By employing an SOA operating in saturation state, the amplitude noise at bit 1's could be reduced. The eye diagram of the regenerated data shown in FIG. 3 c indicates that an extinction ratio of approximately 15.4 dB was achieved when the average input power was approximately −15 dBm. The extinction ratio degraded by approximately 2.6 dB relative to the signal directly after parametric amplification since SOA2 “exaggerated” the noise level of bit 0's. The overall improvement of extinction ratio of the regenerated data was approximately 11 dB (over the degraded incoming data).

The exponential amplification and limiting amplification are also possibly realized by just one piece of fiber. The idler power vs. pump peak power relationship is shown in FIG. 6. To demonstrate the format transparency, RZ and NRZ data signals are used as the pump respectively. The emergence of gain flattened (limiting gain) region is due to self-phase modulation induced spectral broadening which cause the pump power to be transferred to its neighboring frequencies rather than to the idler. If the bit 0's of the pump signal are located in the exponential region while the bit 1's are located at the saturation region, the noises of both bit 1's and bit 0's will be reduced and the extinction ratio will be improved at the same time. FIGS. 7 a, 7 b, 7 c and 7 d and FIGS. 8 a, 8 b, 8 c and 8 d simulates the signal regeneration for NRZ and RZ format respectively.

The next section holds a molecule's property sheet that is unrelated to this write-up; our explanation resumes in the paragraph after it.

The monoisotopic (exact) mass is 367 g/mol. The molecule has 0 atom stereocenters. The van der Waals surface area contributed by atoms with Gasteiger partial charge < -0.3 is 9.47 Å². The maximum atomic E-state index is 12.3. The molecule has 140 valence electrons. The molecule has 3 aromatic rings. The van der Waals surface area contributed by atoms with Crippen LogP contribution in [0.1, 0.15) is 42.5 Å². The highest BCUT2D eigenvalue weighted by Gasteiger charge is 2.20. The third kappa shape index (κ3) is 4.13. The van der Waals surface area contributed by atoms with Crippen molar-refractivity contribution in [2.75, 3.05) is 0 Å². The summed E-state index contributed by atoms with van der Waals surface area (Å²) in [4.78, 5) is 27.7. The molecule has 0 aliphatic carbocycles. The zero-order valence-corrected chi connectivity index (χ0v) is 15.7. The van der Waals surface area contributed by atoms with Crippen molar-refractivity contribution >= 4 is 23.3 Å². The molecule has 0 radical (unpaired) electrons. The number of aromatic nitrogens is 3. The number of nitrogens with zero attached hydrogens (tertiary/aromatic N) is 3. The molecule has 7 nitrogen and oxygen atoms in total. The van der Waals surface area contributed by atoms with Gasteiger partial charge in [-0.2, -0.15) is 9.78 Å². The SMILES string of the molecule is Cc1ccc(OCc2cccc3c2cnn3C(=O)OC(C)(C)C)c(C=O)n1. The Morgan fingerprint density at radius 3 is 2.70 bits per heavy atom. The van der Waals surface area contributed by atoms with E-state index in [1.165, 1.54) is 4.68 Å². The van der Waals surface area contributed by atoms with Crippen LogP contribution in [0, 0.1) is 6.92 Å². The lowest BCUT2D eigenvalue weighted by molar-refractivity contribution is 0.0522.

The main drawback of using dispersion shifted fiber as the parametric media is very high operating power requirement. However, this could be overcome by using highly nonlinear fiber by, for example, increasing Ge concentration in fiber core or creating photonic crystal fibers, both of which are currently intensively studied.

FIG. 9 shows the output idler power vs. pump peak power relationship by decreasing the effective core area from 55 μm2 of the regular dispersion shifted fiber to approximately 10 μm2. It could be noted that the pump threshold is decreased about approximately 10 dB if compared to FIG. 6.

To more fully understand the 2R embodiment of the invention, reference should be made to FIG. 10 which illustrates the various components of the experimental setup for 2R regeneration including: the mode-locked fiber laser (MFL) 92; polarization controller (PC) 94: MZI: Mach-Zender LiNbO3 modulator (MZI) 96:, semiconductor optical amplifier (SOA) 98; BPF: bandpass filter (BPF) 100; Er3+ doped fiber amplifier (EDFA) 102; and, the highly nonlinear fiber (HNLF) 104.